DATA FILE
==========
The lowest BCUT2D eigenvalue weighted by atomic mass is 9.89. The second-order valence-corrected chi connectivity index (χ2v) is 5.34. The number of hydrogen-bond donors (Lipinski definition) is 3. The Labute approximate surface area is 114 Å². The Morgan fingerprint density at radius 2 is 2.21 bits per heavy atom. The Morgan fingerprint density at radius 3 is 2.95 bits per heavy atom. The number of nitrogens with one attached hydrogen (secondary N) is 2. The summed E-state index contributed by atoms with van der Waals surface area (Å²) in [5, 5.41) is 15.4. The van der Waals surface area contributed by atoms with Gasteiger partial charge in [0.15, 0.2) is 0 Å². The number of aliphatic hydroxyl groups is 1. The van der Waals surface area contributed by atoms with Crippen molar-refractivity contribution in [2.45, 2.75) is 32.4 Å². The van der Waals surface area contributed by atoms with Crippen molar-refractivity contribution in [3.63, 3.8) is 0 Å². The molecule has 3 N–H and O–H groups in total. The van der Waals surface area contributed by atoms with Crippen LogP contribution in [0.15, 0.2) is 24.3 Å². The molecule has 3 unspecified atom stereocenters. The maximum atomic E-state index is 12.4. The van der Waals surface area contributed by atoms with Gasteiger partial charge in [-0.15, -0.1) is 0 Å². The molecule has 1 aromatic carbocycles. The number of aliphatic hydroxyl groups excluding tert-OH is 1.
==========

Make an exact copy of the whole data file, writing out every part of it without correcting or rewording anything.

The lowest BCUT2D eigenvalue weighted by atomic mass is 9.89. The second-order valence-corrected chi connectivity index (χ2v) is 5.34. The number of hydrogen-bond donors (Lipinski definition) is 3. The Labute approximate surface area is 114 Å². The Morgan fingerprint density at radius 2 is 2.21 bits per heavy atom. The Morgan fingerprint density at radius 3 is 2.95 bits per heavy atom. The number of nitrogens with one attached hydrogen (secondary N) is 2. The summed E-state index contributed by atoms with van der Waals surface area (Å²) in [5, 5.41) is 15.4. The van der Waals surface area contributed by atoms with Gasteiger partial charge in [0.15, 0.2) is 0 Å². The number of aliphatic hydroxyl groups is 1. The van der Waals surface area contributed by atoms with Crippen molar-refractivity contribution in [2.45, 2.75) is 32.4 Å². The van der Waals surface area contributed by atoms with Crippen molar-refractivity contribution in [3.63, 3.8) is 0 Å². The molecule has 3 N–H and O–H groups in total. The van der Waals surface area contributed by atoms with Crippen LogP contribution in [0.15, 0.2) is 24.3 Å². The molecule has 3 unspecified atom stereocenters. The maximum atomic E-state index is 12.4. The van der Waals surface area contributed by atoms with Gasteiger partial charge in [-0.15, -0.1) is 0 Å². The molecule has 1 aromatic carbocycles. The number of aliphatic hydroxyl groups excluding tert-OH is 1.